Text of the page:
This the Spanish version: On September 11, 1939, Max Liebster, a young German Jew, learned firsthand what it meant to be an enemy of the Nazi State. After his arrest, followed by four months of solitary confinement in a Nazi prison, Liebster plummets headlong into the nightmare of the camps. Engulfed in terror and anguish, he feels himself drowning in despair when he suddenly encounters a phenomenon that restores his hope and dignity. It is a group of prisoners who wear the purple triangle. They are the Bibelforscher, or Jehovah's Witnesses-persecuted because of their religious beliefs and their absolute refusal to bend to the Nazi ideology of hate. Liebster is fascinated by the failure of the mighty SS to break the spirit of the purple triangles, despite torture and even executions. As Liebster totters between death and life, between despair and hope, the purple triangles help him to carry on.
This book shows how an indomitable faith in the goodness of God, rather than man, can overcome all odds and remain unscathed even in hell on earth. It should serve as a reminder to those of us who believe in "might makes right" that even the sharpest sword cannot triumph over virtue.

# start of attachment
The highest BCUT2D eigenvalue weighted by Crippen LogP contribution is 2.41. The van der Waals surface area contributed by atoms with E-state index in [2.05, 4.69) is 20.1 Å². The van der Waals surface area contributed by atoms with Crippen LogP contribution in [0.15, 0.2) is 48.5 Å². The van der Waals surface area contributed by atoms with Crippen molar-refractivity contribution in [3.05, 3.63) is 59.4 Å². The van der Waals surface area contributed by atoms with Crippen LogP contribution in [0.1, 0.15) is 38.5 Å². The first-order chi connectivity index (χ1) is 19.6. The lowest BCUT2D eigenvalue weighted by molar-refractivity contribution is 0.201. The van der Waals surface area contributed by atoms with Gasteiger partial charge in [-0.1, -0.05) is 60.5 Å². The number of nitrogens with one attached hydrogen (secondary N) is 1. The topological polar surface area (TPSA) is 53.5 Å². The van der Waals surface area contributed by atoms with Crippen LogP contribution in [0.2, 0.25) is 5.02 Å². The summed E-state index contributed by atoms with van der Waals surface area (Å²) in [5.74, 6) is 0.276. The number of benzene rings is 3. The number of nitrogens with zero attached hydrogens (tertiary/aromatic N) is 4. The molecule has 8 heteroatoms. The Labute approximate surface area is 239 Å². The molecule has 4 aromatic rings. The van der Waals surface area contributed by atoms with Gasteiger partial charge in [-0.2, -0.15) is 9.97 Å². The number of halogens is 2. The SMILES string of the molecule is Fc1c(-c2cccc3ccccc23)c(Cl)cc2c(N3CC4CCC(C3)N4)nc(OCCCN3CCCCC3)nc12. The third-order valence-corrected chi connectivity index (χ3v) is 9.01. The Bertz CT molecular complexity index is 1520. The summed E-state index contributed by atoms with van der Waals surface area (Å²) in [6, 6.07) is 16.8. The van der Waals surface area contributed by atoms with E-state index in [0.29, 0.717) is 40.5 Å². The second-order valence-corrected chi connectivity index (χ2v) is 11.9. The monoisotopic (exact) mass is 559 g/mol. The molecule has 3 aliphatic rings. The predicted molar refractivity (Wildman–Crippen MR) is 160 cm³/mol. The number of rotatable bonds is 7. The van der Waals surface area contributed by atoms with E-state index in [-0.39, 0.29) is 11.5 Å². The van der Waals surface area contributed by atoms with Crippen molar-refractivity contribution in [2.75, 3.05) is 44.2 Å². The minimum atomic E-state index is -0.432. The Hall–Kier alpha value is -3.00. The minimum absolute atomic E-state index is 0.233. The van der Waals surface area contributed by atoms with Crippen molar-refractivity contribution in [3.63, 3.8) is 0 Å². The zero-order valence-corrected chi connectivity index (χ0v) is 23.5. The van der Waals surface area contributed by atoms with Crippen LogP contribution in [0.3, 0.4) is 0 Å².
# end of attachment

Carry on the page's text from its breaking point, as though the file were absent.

Ernst Rodin, M.D. Author, War and Mayhem: Reflections of a Viennese Physician
Max Liebster was born in 1915 in Reichenbach (Hessen), Germany. After he was freed from the Buchenwald concentration camp, Liebster emigrated to the United States, where he lived from 1947 to 1956. In September 1956 liebster married Simone Arnold, who had spent nearly two years in a Nazi penitentiary home because she belonged to the banned community of Jehovah's Witnesses. Since 1994 the Liebsters have traveled extensively throughout Europe and North America, lecturing at schools, universities, and public events abouth their experiences. In 2002 the Liebsters established the Arnold-Liebster Foundation to foster education about the Holocaust, human rights, and the lessons of history. The Liebsters reside in Aix-les-Bains, France.